2009 AMC 12B Problems/Problem 22
Parallelogram has area . Vertex is at and all other vertices are in the first quadrant. Vertices and are lattice points on the lines and for some integer , respectively. How many such parallelograms are there? (A lattice point is any point whose coordinates are both integers.)
The area of any parallelogram can be computed as the size of the vector product of and .
In our setting where , , and this is simply .
In other words, we need to count the triples of integers where , and .
These can be counted as follows: We have identical red balls (representing powers of ), blue balls (representing powers of ), and three labeled urns (representing the factors , , and ). The red balls can be distributed in ways, and for each of these ways, the blue balls can then also be distributed in ways. (See Distinguishability for a more detailed explanation.)
Thus there are exactly ways how to break into three positive integer factors, and for each of them we get a single parallelogram. Hence the number of valid parallelograms is .
Without the vector product the area of can be computed for example as follows: If and , then clearly . Let , and be the orthogonal projections of , , and onto the axis. Let denote the area of the polygon . We can then compute:
The remainder of the solution is the same as the above.
We know that is . Since is on the line , let it be represented by the point . Similarly, let be . Since this is a parallelogram, sides and are parallel. Therefore, the distance and relative position of to is equivalent to that of to (if we take the translation of to and apply it to , we will get the coordinates of ). This yields . Using the Shoelace Theorem we get
Since . The equation becomes
Since must be a positive integer greater than , we know will be a positive integer. We also know that is an integer, so must be a factor of . Therefore will also be a factor of .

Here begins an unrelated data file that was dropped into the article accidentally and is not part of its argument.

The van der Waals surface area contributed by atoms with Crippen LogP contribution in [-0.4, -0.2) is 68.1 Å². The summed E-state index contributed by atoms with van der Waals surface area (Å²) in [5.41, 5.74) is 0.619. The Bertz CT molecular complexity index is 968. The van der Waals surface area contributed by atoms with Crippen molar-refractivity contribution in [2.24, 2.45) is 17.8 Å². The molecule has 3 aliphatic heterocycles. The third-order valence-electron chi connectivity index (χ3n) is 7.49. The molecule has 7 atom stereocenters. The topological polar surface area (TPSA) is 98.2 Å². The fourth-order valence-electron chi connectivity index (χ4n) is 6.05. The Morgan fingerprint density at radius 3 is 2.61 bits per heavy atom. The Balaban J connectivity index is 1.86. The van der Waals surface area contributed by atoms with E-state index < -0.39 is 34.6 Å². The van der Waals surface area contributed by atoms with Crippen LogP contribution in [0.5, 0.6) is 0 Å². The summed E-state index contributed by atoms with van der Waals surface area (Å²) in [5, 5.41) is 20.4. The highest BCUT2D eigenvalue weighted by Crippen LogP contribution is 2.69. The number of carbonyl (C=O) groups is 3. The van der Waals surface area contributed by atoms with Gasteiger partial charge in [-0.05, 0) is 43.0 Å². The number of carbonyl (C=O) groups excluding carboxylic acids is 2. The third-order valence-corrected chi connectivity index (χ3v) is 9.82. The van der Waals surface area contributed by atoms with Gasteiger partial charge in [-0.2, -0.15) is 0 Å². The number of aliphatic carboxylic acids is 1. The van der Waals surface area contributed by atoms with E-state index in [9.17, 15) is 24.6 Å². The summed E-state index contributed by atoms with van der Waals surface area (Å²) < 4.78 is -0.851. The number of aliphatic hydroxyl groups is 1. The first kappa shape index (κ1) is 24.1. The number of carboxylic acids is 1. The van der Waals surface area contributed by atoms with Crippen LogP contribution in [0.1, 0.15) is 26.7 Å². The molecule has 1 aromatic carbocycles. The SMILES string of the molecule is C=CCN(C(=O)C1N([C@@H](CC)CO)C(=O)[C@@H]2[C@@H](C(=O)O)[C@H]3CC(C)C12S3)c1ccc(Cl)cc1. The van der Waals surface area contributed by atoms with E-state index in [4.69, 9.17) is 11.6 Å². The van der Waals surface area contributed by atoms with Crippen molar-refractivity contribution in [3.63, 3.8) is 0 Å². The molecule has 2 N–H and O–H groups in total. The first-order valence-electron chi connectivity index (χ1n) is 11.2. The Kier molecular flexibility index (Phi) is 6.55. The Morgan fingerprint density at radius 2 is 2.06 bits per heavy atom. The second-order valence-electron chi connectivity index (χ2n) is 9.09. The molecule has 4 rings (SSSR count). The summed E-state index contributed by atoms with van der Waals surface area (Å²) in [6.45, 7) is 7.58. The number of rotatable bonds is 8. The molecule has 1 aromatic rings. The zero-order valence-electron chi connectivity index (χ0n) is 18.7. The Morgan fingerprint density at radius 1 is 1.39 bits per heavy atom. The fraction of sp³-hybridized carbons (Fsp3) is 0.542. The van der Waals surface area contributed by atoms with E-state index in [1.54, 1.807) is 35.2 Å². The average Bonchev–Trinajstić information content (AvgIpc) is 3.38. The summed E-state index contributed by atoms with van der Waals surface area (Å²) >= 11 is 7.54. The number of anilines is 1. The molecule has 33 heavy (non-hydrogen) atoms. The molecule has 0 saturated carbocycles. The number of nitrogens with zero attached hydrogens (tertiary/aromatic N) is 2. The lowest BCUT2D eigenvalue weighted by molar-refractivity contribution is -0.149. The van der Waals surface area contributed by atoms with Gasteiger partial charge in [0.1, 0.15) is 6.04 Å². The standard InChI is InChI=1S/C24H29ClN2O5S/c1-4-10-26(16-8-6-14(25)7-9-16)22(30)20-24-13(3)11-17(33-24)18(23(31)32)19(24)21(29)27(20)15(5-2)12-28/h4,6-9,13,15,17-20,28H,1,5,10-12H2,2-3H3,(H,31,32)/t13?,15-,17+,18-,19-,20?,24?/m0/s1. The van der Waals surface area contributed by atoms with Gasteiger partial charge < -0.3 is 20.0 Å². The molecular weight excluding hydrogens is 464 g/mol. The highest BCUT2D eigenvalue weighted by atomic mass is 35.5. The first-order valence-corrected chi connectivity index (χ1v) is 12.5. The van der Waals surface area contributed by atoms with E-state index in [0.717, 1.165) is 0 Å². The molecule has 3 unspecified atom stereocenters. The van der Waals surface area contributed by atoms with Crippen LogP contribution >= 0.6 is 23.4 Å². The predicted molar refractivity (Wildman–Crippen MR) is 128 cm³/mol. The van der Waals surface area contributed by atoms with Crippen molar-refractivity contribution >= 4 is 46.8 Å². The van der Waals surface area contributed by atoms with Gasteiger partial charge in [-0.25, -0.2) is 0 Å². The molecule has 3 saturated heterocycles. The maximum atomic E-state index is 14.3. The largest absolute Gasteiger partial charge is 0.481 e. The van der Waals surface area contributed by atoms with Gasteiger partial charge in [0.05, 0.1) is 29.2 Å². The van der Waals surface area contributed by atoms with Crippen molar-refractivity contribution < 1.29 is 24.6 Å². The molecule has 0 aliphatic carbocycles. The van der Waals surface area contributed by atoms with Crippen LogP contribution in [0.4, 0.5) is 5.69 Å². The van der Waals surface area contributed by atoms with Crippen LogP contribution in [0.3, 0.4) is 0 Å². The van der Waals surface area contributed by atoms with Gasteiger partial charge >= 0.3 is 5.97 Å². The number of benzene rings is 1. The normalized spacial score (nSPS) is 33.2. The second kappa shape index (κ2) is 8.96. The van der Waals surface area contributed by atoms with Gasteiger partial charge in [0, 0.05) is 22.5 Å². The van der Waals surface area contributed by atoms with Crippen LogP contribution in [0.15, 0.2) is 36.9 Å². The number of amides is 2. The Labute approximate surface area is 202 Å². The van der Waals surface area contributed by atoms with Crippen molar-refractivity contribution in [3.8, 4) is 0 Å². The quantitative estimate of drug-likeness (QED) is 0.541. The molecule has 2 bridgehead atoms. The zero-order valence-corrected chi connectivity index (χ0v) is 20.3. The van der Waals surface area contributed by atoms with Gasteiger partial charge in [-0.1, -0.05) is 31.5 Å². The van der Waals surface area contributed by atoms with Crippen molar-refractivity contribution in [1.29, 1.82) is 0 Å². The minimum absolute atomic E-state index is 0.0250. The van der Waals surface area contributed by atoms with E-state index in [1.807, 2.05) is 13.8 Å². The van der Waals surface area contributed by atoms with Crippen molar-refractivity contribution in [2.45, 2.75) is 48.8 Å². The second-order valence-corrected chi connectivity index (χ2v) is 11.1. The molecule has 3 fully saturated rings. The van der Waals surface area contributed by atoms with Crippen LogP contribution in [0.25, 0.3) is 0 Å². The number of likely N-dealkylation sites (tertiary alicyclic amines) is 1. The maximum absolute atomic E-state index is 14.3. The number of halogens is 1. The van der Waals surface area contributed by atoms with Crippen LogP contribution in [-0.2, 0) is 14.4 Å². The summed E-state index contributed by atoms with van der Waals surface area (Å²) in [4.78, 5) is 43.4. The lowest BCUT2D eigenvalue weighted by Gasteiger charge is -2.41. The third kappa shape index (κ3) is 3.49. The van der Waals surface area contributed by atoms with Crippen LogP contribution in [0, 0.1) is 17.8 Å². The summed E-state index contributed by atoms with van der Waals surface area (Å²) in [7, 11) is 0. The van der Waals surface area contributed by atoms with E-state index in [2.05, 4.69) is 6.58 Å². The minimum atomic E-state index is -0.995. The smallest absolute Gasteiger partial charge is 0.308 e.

Notice that .
Let be such that are integers on the interval .
Let be such that are integers, , and .
For a pair , there are possibilities for and possibilites for ( doesn't have to be the co-factor of , it just can't be big enough such that ), for a total of possibilities. So we want
Notice that if we "fix" the value of , at, say , then run through all of the values of , change the value of to , and run through all of the values of again, and so on until we exhaust all combinations of we get something like this:
which can be rewritten
So there are possible sets of coordinates , and .
Note: this solution could be greatly simplified by using the Shoelace Formula on the triangle , which we know has half the area of the parallelogram. This eliminates the need to find the coordinates of point .
(Notational note: I'm not sure if the notation for double index summation is correct or even applicable in the context of this problem. If someone could fix the notation so that it is correct, or replace it without changing the general content of this solution, that would be great. If the notation is correct, then just delete this footnote)
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